An Israeli cultured meat startup has opened a huge production facility to bring their edible products to market.
Future Meat Technologies is a startup in the cultured meat industry. There are two forms of alternative meat sources. One is vegetarian, where sophisticated combinations of vegetable matter can closely mimic the taste and feel of real meat. A great example of that approach has been Redefine Meat.
The other approach is “cultured meat”. Instead of combining vegetable ingredients, the cultured meat approach involves literally growing actual meat cells in bioreactors. The result is, well, real meat down to the molecular level, but without the animal or any of the associated handling effort.
That’s the approach used by Future Meat Technologies, who claim they can produce actual meat with vastly less resources than traditional farming:
- 80% less greenhouse emissions
- 99% less land use
- 96% less freshwater use
That’s an incredible set of claims, and it seems they are actually able to achieve it.
They don’t mention several other major advantages to the process:
- No requirement for drugs, steroids or other bio agents normally given to cattle
- Resistant to weather events and viral attacks
- 24 hour continuous and reliable production
- Identical (literally) quality on each batch
Their bioreactor process enables cells to double in less than 24 hours, making the production of high volumes of meat feasible.
Recently they opened a large pilot production facility in Israel. This plant is able to produce approximately 500kg of beef each and every day, equivalent of harvesting about 30 cattle. It’s also the equivalent of 5000 hamburgers.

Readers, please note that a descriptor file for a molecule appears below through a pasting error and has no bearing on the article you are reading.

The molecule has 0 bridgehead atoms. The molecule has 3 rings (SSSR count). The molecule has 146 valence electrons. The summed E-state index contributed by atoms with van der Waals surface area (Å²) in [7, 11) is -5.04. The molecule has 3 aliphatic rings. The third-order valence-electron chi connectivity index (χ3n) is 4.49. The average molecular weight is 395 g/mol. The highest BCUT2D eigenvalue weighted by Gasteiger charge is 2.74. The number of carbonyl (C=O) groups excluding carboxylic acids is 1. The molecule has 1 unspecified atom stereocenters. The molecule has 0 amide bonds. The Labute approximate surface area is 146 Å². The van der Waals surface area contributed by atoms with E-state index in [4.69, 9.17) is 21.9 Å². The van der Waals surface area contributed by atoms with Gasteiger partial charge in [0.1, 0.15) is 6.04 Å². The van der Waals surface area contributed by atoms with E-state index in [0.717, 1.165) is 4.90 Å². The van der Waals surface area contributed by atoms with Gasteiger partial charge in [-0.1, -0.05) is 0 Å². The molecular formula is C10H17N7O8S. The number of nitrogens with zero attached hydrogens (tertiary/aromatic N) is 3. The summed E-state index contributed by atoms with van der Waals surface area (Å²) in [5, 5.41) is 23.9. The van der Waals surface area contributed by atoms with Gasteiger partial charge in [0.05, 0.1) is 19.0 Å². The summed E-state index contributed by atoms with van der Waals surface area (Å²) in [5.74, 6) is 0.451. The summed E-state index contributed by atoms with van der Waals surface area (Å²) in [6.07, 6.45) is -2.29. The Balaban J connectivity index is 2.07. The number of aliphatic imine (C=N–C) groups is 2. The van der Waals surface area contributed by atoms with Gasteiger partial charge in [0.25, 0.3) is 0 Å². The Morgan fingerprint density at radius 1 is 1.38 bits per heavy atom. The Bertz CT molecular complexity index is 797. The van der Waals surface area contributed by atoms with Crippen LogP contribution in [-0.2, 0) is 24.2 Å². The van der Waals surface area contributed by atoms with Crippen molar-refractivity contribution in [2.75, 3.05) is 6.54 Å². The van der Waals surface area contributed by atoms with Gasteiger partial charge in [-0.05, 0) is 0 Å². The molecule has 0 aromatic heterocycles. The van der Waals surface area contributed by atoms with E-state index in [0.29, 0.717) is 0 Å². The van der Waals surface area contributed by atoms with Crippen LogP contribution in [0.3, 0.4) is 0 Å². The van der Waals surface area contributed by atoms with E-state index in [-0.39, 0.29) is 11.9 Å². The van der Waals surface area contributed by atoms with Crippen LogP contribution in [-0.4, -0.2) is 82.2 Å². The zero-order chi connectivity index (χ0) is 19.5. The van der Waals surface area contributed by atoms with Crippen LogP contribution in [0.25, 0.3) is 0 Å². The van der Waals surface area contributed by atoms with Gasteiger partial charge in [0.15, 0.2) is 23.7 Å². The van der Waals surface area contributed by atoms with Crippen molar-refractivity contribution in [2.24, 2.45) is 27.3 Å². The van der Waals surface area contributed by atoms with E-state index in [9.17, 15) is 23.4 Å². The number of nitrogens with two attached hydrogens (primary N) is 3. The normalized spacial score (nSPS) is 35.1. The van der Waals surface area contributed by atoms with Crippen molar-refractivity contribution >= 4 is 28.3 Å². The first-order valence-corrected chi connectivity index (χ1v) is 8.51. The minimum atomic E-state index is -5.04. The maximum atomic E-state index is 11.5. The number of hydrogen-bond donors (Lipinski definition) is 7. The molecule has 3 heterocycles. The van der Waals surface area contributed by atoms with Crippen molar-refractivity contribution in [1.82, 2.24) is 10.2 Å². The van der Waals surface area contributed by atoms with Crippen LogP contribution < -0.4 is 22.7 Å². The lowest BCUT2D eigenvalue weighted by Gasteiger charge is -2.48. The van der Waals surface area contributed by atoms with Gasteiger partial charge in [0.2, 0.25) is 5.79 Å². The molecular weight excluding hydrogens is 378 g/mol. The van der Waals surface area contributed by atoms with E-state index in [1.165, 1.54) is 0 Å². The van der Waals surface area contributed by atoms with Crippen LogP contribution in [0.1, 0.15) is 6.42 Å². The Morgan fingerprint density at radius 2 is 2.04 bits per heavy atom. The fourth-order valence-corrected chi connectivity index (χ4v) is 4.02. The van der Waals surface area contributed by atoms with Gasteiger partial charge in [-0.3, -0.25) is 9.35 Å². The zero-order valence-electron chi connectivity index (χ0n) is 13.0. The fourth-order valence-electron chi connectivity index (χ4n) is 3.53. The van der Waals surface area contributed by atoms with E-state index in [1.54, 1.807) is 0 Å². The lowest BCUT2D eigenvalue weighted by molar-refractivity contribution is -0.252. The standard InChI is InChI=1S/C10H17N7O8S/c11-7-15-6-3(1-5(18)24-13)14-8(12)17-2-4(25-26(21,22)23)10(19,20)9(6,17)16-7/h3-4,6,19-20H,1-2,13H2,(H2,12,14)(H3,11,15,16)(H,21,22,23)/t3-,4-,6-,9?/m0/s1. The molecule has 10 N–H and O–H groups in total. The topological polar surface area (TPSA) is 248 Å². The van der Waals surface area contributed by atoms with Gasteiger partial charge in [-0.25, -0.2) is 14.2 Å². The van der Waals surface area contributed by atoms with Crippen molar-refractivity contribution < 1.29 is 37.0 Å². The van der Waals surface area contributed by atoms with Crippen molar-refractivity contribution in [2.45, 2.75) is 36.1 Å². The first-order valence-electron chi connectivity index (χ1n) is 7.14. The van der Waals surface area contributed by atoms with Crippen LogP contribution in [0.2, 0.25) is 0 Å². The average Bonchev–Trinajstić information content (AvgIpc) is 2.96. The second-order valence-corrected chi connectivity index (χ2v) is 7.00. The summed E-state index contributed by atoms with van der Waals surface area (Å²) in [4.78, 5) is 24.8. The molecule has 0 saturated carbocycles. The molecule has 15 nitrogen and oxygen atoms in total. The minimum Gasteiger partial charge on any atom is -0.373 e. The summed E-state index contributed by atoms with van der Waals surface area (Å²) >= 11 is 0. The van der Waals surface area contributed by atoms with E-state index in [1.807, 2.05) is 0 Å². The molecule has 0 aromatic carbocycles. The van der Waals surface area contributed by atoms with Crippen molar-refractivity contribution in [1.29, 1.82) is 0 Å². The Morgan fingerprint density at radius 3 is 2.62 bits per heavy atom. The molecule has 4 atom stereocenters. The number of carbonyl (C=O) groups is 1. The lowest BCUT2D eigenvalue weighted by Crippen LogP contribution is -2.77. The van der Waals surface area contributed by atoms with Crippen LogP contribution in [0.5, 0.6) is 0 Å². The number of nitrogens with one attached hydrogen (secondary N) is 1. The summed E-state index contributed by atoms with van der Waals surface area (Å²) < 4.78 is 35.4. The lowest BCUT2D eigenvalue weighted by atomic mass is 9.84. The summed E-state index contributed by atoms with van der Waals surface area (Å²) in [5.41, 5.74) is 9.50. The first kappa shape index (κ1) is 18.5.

The company has been tuning their process to increase profitability and efficiency, with a goal of establishing larger production facilities in different countries.
Where does 3D printing come into this market?
There are several competitors working on the cultured meat problem, and many of them use 3D printing technology. It’s used to make products that mimic real-life meat products that have differentiated structures, textures and real-life appearance.
I haven’t found any evidence that Future Meat Technologies uses 3D printing to form their final products, so it’s likely they are not yet doing so. The meat products appear simplistic in structure, but that’s fine for applications such as burgers.
However, it’s possible the company will at some point engage 3D print technology to reform their cultured meat cells into more sophisticated meat products.
I’m interested in this angle because everyone has to eat. With increasing challenges from climate change rendering farmland less usable, the ability to grow food becomes critical in many areas. There’s also a growing issue with the use of pesticides and biological agents in factory farm settings, which are not required in cultured meat technology.
It may be that in the distant future most food is produced by this type of factory, along with vertical farms for vegetables, that take up far less land area and can be located anywhere.
We may see a 3D printed food future.